#22 Comment By Siarlys Jenkins On March 26, 2018 @ 9:27 pm

“It was passed in the aftermath of the Whisky Rebellion”

This is chronologically inaccurate.

It is. But Shays’s Rebellion in western Massachusetts was much on the mind of those who sought a stronger federal government, and also on the mind of those who sought a Bill of Rights to limit the powers of that government, including the Second Amendment.

#23 Comment By VikingLS On March 26, 2018 @ 10:31 pm

[NFR: Hound of Ulster has also said that he is on the autism spectrum. He sees things in two vivid colors: black and white. — RD]

Well on the one hand I will be more patient with him in the future. I have an autistic child.

On the other, if he knows that, he has a responsibility to be more careful in his rhetoric.

#24 Comment By Ray Woodcock On March 26, 2018 @ 10:39 pm

I read the post. I didn’t really get it. I was going to skip it. Decided to look at the comments. Noticed Rod’s snide reply to comments. Reviewed the post. Concluded Rod’s not listening.

#25 Comment By MikeCA On March 26, 2018 @ 11:39 pm

Mea culpa on my hurried missive this morning;to your credit you have voiced support for limited restrictions on gun ownership. But the NRA isn’t prepared to budge one iota and I think that’s a position they will regret. Outside of military use I’ve not heard any compelling reason why AR 15 & the like are necessary for civilian use. Yes, someone said they’re useful for hunting feral hogs(a very specialised use!) and that they’re fun to fire. The harm they can do far outweighs any positives in my humble opinion.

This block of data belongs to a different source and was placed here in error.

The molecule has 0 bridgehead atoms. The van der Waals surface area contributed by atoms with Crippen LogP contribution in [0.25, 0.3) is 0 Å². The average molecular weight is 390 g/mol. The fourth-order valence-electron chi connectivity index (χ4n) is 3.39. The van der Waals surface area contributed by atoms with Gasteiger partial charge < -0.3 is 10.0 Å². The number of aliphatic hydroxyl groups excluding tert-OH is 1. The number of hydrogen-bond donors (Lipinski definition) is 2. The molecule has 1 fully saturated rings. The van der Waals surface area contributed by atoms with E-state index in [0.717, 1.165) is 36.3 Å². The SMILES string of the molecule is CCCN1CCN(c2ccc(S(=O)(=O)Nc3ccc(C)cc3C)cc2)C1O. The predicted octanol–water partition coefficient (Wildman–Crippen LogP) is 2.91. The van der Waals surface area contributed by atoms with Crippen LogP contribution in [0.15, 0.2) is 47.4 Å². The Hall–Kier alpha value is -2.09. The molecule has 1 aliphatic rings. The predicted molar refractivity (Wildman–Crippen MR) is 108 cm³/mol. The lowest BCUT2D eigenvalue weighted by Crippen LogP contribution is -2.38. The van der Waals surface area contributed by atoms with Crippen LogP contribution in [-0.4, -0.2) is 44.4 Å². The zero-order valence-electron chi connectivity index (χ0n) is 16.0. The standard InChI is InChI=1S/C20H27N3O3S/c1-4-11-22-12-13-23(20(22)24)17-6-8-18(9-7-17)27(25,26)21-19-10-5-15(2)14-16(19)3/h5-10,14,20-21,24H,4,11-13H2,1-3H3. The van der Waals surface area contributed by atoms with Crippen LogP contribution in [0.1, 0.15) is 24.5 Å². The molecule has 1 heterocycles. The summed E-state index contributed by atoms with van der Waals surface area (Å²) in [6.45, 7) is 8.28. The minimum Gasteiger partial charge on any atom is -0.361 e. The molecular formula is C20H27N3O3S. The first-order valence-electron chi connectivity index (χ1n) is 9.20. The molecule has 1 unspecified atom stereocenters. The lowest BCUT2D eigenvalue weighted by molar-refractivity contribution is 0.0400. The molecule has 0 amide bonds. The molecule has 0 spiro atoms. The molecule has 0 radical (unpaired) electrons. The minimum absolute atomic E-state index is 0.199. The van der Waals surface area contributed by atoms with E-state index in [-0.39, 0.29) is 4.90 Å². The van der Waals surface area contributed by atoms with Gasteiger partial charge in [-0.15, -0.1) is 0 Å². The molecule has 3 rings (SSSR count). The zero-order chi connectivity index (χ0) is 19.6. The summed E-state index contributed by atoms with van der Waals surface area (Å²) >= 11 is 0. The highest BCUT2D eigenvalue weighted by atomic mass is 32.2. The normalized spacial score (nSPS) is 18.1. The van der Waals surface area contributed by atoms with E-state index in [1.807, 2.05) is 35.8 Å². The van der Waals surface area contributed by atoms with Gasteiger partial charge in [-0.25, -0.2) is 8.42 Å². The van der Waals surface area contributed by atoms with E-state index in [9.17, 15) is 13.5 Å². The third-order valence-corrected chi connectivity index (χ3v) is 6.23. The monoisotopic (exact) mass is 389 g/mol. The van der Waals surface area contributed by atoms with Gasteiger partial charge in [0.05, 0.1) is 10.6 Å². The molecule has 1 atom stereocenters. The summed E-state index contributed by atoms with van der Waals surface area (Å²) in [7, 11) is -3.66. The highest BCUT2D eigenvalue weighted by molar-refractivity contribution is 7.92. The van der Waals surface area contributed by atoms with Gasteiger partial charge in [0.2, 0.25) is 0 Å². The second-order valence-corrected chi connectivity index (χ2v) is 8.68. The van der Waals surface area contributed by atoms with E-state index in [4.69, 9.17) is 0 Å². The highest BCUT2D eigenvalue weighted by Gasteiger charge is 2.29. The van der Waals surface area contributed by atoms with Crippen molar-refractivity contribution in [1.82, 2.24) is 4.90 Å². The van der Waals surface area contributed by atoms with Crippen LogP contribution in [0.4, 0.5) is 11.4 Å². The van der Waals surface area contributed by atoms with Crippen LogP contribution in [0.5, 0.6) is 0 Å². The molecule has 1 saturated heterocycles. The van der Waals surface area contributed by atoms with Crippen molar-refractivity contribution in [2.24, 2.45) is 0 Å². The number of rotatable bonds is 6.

It’s more than just guns though that needs addressing. On this at least I think most of us can agree.

#26 Comment By John Spragge On March 27, 2018 @ 6:50 am

Excuse me, but Hound of Ulster’s comment accurately reflects common language and perception when he refers to the American market in guns as “unregulated”. In the context of other dangerous technologies (bullets can an have killed at ranges of five kilometers or better), in the context of the manner in which other countries regulate firearms, the United States, and in particular several individual states, have relatively unregulated firearms markets. Unlike most nations, for example, you don’t affirmatively qualify buyers. Unlike the vast majority of nations, you don’t require background checks of any kind for sales outside gun shows.

On these facts, it seems to me pretty clear: if you parse the comment by Hound of Ulster for its colloquial meaning, it accurately expresses an underlying and, in this context, important fact: the US has a limited system for regulating guns, heavily biased towards allowing anyone who wants a gun to acquire one. In some areas, such as private sales, not effective enforcement exists at all.